Life is Strange is a powerful take on narrative/choice driven gameplay. Although the faux-teenage dialogue written by older French men was cringe-worthy at times, there were more than enough jaw-dropping moments to leave a lasting impression. They weren’t just there for shock value either, asking philosophical questions and forcing the player into very tough decisions.
My review is below.
Life is Strange – like most successful media creations – is getting a sequel, but today we’re talking about the prequel, created by a separate team, Deck Nine.
In an interview with Gamespot, Zak Gariss (Lead Writer) and David Hein (Producer) spoke about the challenges of extending another team’s IP.
On how much involvement the original Life is Strange team (Dontnod) had to do with the prequel
“From the first concept through production until now, before The Storm was entirely Deck Nine, working separately from Dontnod. We’re working with a core team at Square [the publisher] that worked on the first game as well, the designers and producers there. And the same VO director worked with us as well.
A couple of months ago, I did go to Paris. I shared the first episode in its entirety at that stage with the directors and the writer of the first game. I just, kind of, put the controller in their hands, they played through for four hours. Watching them laugh at the jokes and freeze up at the surprising moments was a pretty huge moment for us at Deck Nine. I think we identify as fans of the game before anything else. So getting to share what we did with them was a huge milestone. But we’ve been developing Before The Storm separately from them.” – Garriss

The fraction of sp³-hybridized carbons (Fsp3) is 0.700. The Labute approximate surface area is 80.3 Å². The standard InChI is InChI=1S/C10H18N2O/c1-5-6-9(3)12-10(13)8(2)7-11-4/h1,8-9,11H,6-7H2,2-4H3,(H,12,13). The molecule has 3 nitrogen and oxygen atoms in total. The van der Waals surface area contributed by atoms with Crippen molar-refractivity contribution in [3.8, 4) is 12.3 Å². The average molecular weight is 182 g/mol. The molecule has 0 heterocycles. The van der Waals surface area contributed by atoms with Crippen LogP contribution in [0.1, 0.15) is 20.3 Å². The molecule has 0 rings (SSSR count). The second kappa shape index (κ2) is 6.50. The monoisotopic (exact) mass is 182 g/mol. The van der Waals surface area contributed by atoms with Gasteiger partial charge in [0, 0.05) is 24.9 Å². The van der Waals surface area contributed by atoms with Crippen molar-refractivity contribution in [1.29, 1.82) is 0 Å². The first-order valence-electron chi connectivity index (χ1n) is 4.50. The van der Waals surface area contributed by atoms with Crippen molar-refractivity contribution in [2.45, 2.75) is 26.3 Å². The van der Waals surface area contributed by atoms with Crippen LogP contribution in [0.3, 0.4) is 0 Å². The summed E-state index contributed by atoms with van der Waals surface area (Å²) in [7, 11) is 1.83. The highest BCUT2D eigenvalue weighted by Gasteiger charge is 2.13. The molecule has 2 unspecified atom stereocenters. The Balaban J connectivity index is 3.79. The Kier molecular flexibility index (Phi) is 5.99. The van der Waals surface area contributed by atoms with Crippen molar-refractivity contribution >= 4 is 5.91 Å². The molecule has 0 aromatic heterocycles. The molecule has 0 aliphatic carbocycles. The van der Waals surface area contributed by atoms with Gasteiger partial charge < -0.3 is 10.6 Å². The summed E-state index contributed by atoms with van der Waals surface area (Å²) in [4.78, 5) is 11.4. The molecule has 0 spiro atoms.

Working separately from Dontnod but still interacting with Square’s core team sounds like they’ll have enough support to get the essence of the franchise while still being able to put their own stamp on this chapter. This game is from a different character perspective (Chloe) and would be well-served to have a different creative voice.
On narrative choice and the absence of the time mechanic
“We’ve designed the concept to be a very branching in its complexity, and the farther along you go in the story the more and more different sort of scenes you might see versus what I might see. Based on that, we always focus on the relationships that you’ve developed with the characters versus their relationships that I’ve developed. So I think there is a lot of replayability in this experience. I am curious about the ways in which Max, as a character, is prone to second-guess, is prone to kind of rewind and try something else. And I think that encourages trying different solutions; where Chloe just barrels through a problem, she’s just going to deal with whatever the aftermath could be. That might inform the way players approach the content.” – Garriss
The time reversal gimmick was obviously a huge part of Life is Strange’s identity. I like the idea that Chloe’s more gung-ho attitude is influencing the narrative structure, allowing for more drastic changes to be made. It’s probably for the best that Chloe doesn’t have the power to manipulate time as she lacks restraint.
On which game to play first
“It’s really intentional for us that no matter which title you come to first, you can play through it, enjoy it, and then go play the other title. Nothing in our game will spoil anything from the original game. And likewise if you’ve played the original game, you’ll find all sorts of familiar faces and characters and locations. It will be a lot of fun and are kind of Easter Eggs, in a way.” – Garriss
“The only recommendation I have is to play both” – Hein
Check out the full interview here, and play Life is Strange: Before the Storm Episode 1 August 31, 2017.